Team Rubicon launched a long-term recovery pilot in the wake of Hurricane Harvey’s massive impact on the Texas Gulf Coast. The organization has committed to rebuilding 100 homes by 2020. Can you describe some of the steps, hires, and training it’s taken to spin up this undertaking?
Organizationally, we began preparing for our rebuilding pilot less than a week after Harvey hit the coast. The initial push was to outline our program, develop budget models, and hire in a subject matter expert to set up the structure. As we started looking at overall staffing plans, we immediately turned to our Clay Hunt Fellows Program. The fellowship is our in-house leadership development program and has become a go-to for talent. We selected 12 veterans for Cohort 6 to build out our site supervisor ranks.
Team Rubicon also hired a construction manager, project manager, two superintendents and two lead carpenters. At the moment, we’re putting our new site supervisors through a four-week construction practice and leadership development training course. We’ve also partnered with Procore and Hilti OnTrack to provide best in practice construction management technology to drive our efforts.
What role will Cohort 6 of Clay Hunt Fellows play?
Twelve veterans will play a critical role in our rebuilding efforts. Eight of the Fellows will serve as site supervisors, leading the day-to-day construction process for each house we complete. Their roles will include daily management of our volunteer labor force, management of subcontractors, material orders, tool and other asset management and providing daily feedback to our project management team to ensure we stay on time and on budget.
The remaining five Fellows will provide the back office project management support to keep the engines running. Their roles will include scheduling, estimating, material purchasing, volunteer coordination and oversight of our local office finances. The training we’re providing them is an investment in both their futures as well as the future rebuilding efforts of Team Rubicon.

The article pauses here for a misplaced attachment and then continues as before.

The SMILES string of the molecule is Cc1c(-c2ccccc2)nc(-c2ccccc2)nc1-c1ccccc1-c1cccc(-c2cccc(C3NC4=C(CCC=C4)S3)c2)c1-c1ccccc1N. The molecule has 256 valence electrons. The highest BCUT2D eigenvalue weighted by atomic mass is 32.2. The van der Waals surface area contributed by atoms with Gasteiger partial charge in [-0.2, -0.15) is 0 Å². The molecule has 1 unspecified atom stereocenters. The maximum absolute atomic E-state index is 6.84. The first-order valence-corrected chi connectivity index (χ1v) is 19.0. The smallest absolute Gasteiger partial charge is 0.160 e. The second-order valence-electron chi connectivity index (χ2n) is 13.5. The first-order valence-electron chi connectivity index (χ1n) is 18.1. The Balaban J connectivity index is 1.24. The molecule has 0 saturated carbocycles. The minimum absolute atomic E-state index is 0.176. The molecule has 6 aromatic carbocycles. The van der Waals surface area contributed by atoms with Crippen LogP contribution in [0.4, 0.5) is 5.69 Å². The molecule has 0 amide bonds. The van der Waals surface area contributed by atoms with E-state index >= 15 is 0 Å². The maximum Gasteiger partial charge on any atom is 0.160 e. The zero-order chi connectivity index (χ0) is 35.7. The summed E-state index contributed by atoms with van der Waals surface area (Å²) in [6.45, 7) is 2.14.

What led you to apply for the role of Senior Manager for the Houston Rebuild?
Team Rubicon has been a large part of my life since 2012. In November 2012, I deployed to Union Beach, NJ, as a volunteer on my first Team Rubicon operation in response to Superstorm Sandy. Since then, I’ve served in several Team Rubicon volunteer leadership roles, served as the State Chair of the Delaware VOAD and was selected to participate in Cohort 5 of the Clay Hunt Fellows program.
The Clay Hunt Fellowship was the first time I was truly able to use my experience as a general contractor to identify an organizational need and develop a program to address it. In partnership with Case Construction, the US Fish & Wildlife Service, Team Rubicon’s training team, and a few top-notch volunteers, we created a heavy equipment training program designed to meet three stringent criteria: increase the safety of our heavy equipment use on operations, develop a training program our volunteers could teach, and provide real-world training our members could use for real-world employment. In the 18 months that followed, we successfully trained nearly 200 operators and instructors and safely deployed heavy equipment on multiple operations.
I was in Beaumont, TX, as the task force leader of our heavy equipment response to Hurricane Harvey in November of 2017 when the construction manager position was posted. For me, this was the alignment of the stars. I’ve been a general contractor for most of my life, spent four years as the Chair of a State VOAD, working through the long-term recovery plans and processes, represented Team Rubicon on the National VOAD housing and long-term recovery committees, and had just completed the development of a fully built national training program. It was a big step to pick up and move across the country, but I can’t think of a place I’d rather be.
Can anyone help rebuild homes in the Houston area with Team Rubicon?
Absolutely. We’ll have volunteer needs every day for the next two years and anyone who wants to help is invited. Head here to find answers to commonly asked volunteer questions. You may also email me if you have other questions.
Based on your time engaging with the Houston community, what would you want to share about your interactions?
I’m really just getting my feet wet down here, but the community has welcomed us with open arms. There’s a tremendous need here. Our team is both excited to help and humbled by the stories we hear. We’re going to bust our asses for the next two years to put at least 100 homeowners back in their homes.